Abacus: Small Enough to Jail
Abacus: Small Enough to Jail allows Steve James his latest opportunity to excel at capturing memorable personalities while also encouraging noticeable filmmaking growth through the film’s courtroom drama subplot.
Its title a witty play on the “too big to fail” label attached to the likes of actual mortgage fraud purveyors Goldman Sachs and Bank of America, the documentary centers on the Sung family, owners of Abacus Federal Savings in New York City’s Chinatown, which became the only U.S. bank to contend with criminal charges as a result of the 2008 economic collapse.
In retracing the steps that led to this injustice, James draws the first of several parallels to It’s a Wonderful Life, one of Abacus founder Thomas Sung’s favorite movies.
Fashioning himself a George Bailey type, Sung lives up to that lofty billing and it’s a pleasure to see him walk like a humble celebrity through the neighborhood, greeting fellow immigrants whom he’s helped secure residential and commercial property when no other bank would give them a loan.
Sung’s commitment to his fellow man firmly in place, along with the shared values of his daughters and bank colleagues Jill and Vera, the foundation is set for James to evenly present the unfortunate travails that befall the financial institution.
Utilizing interviews with the people who live through the ordeal, James ably chronicles how the honesty of alerting authorities to a handful of employee’s misconduct was rewarded with five years of extreme stress as the New York County D.A.’s office investigate Abacus and bring the bank to trial for alleged large scale mortgage fraud.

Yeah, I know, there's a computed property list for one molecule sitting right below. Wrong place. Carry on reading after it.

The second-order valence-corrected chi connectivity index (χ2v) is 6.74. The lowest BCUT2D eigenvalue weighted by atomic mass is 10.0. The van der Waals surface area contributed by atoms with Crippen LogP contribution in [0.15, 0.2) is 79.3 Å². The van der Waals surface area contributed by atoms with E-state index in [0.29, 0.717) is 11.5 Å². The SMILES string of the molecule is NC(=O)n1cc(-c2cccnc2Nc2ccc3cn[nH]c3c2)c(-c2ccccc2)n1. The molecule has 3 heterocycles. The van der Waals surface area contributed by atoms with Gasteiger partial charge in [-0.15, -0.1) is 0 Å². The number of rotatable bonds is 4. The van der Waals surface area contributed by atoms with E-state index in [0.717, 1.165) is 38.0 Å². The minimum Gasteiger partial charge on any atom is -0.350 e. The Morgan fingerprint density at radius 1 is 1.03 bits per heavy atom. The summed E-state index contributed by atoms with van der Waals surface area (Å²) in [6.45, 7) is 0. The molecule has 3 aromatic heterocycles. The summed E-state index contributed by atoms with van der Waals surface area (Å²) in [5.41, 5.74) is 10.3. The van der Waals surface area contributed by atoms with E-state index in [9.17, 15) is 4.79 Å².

These hardships are most memorably depicted through several fly-on-the-wall scenes of the Sung family passionately speaking over one another, exhibiting a fascinating dynamic complicated by mutual support and inherent age-based hierarchy that tragically excludes the insights of Chanterelle, the youngest Sung daughter who also happens to be a lawyer.
Looping in the stubborn prosector and D.A., plus journalists who covered the story that are as baffled as the Sungs by the legal actions, the director objectively shows that racism may have played a significant role and lets his Chinese-American subjects (and their attorneys) verbally relay similar interpretations.
Unable to film in the courtroom, James opts for recreations of the trial with paintings and dramatic reenactments of the dialogue. Though these approaches seem like they’ll quickly wear out their welcome, the riveting content and deft editing keep them successful means of relaying that important information.
Perhaps dues to the remove from the courtroom, Abacus never quite reaches the next-level emotions of James’ best work (Hoop Dreams, No Crossover, The Interrupters and Life Itself), but it’s still a terrific story and worthy of being properly told by a master documentarian.
Grade: B-plus. Not rated, but with brief, strong adult language. Now playing at Grail Moviehouse
(Photo by Sean Lyness)